Camera: Canon EOS 5D Mark III

Lens: Canon 70-200 f/2.8 MK1 @ 108mm Aperture: f/8.0

Shutter Speed: 1/800 ISO: 200


Liz Huntington

“This photograph was taken in January 2017 in Virginia City. I had it on my bucket list to hike up Mt. Davidson and get a winter snow photograph. On this day, the snow was just right, the fluffy type of snow that made a soft layer on trees and homes, and I knew this was my chance. Not much later in the winter the snow became so frequent and heavy that I was no longer able to access the area where this was taken.”

Camera: Canon EOS REBEL SL1 Lens: Canon EF 24-70mm

Aperture: f/5.6

Shutter Speed: 1/1600

ISO: 100


Jim Berryman-Shafer

“At the Numaga Powwow in Hungry Valley, we had set up a portable studio to take photos of dancers to record their regalia, especially those who are older. When we were not doing photos in our “studio” we went and photographed the dancers. Numaga is one of many powwows in the local area and one of our favorites.”

Camera: Nikon D7200

Lens: 70-200 mm

Aperture: f/3.5

Shutter Speed: 1/125


Robert Petersen

“The Raw image capture was edited with Adobe Photoshop and NIK Filters to achieve what I saw and felt at the time I captured the image. The birds are from an earlier image I captured during the many images I made that morning. This image was made at 7 a.m. I always feel that the light and shadows and even the air is most beautiful before 8 a.m. Also, a good pair of rubber boots helps one trudge through the mud to position the camera to capture the magic moment.”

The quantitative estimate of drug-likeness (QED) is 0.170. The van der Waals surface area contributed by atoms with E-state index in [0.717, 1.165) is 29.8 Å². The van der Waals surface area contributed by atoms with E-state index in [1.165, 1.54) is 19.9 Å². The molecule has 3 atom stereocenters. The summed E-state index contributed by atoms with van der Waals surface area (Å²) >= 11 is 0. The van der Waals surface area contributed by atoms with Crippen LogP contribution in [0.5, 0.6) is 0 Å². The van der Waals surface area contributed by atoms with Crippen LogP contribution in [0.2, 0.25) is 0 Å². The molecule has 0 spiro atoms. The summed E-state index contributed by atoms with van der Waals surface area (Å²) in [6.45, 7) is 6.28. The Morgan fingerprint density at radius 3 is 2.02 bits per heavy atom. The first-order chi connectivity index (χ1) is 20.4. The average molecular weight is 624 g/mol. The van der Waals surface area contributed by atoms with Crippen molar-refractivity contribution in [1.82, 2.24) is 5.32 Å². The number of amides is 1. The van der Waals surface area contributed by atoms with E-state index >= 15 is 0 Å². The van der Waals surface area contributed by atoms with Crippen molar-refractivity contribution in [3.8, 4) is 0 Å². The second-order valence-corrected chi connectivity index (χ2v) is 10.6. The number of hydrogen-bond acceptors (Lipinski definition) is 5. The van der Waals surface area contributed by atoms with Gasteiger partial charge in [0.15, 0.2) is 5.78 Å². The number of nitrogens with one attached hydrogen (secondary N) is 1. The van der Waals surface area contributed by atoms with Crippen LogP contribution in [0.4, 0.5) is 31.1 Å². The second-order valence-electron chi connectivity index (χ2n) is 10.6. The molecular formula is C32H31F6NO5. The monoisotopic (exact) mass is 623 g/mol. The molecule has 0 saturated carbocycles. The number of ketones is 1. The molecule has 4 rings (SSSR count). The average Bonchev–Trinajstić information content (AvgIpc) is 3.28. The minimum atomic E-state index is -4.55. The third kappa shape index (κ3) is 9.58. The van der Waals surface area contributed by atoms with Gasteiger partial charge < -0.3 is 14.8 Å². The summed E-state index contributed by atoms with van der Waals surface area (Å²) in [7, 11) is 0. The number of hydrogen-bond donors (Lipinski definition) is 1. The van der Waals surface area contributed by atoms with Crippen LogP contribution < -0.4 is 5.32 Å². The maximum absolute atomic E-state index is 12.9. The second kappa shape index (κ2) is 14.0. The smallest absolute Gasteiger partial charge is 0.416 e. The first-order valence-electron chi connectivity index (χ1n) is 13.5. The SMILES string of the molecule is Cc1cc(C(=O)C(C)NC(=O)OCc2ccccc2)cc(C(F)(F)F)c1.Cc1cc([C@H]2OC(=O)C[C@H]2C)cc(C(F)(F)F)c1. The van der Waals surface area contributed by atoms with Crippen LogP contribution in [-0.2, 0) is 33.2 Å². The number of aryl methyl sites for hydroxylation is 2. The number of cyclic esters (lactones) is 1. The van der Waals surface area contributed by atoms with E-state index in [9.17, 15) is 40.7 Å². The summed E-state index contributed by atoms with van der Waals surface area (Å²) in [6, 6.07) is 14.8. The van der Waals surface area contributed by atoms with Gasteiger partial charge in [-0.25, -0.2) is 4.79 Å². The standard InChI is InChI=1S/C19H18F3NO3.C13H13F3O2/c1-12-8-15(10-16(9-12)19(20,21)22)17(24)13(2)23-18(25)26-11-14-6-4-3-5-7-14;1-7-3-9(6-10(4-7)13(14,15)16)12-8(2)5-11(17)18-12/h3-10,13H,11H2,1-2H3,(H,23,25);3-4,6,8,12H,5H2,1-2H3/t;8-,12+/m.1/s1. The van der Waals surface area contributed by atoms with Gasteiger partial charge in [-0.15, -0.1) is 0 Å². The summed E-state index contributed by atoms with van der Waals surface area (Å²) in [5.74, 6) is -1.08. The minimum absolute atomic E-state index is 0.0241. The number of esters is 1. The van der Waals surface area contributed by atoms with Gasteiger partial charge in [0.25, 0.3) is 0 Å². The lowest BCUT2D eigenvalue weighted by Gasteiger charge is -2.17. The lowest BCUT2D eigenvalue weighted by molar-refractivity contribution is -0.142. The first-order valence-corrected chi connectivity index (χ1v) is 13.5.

Camera: Canon 5D Mark II

Lens: 24-70mm Canon L


B.C. Collins

“Like a lot of other photographers, I make mental notes of places I can get to quick if I think the sunset is going to be awesome. I had taken a mental note of the fence with the tire tracks passing through a few months before. The conditions were setting up great, so I headed to the spot I had in mind. I could not have asked for a better sunset. I really liked the composition, but I really got excited when I realized I could line up the Reno skyline through the fence!”

Camera: Camera: Nikon D750 Lens: Nikon 24-120 f/4 Aperture: f/11

Shutter Speed: 1/15 ISO: 100


Michael Horsley

“This image was taken at the Marble Bluff Dam on the Truckee River. With the great water year we had, I suspected it would be an amazing spot for the pelicans this year. I set up above the river in a spot where I hoped the wa- terfall would be in the background. A fair number circled around toward me as they got close to the falls, allowing me to get shots of them with the falls in the background.”

Camera: Nikon D500 Lens: Nikon 500 mm Aperture: f/8

Shutter Speed: 1/2000 ISO: 125


Chip Carroon

“The picture was taken at night, but at a time when the sky was not totally dark, as evidenced by the yellow light on the horizon. The long exposure renders the sky lighter than it would have personally appeared.”

Camera: Nikon D800E Lens: 14-24 mm

Aperture: f/2.8

Shutter Speed: 13

ISO: 3200


Jeff Sullivan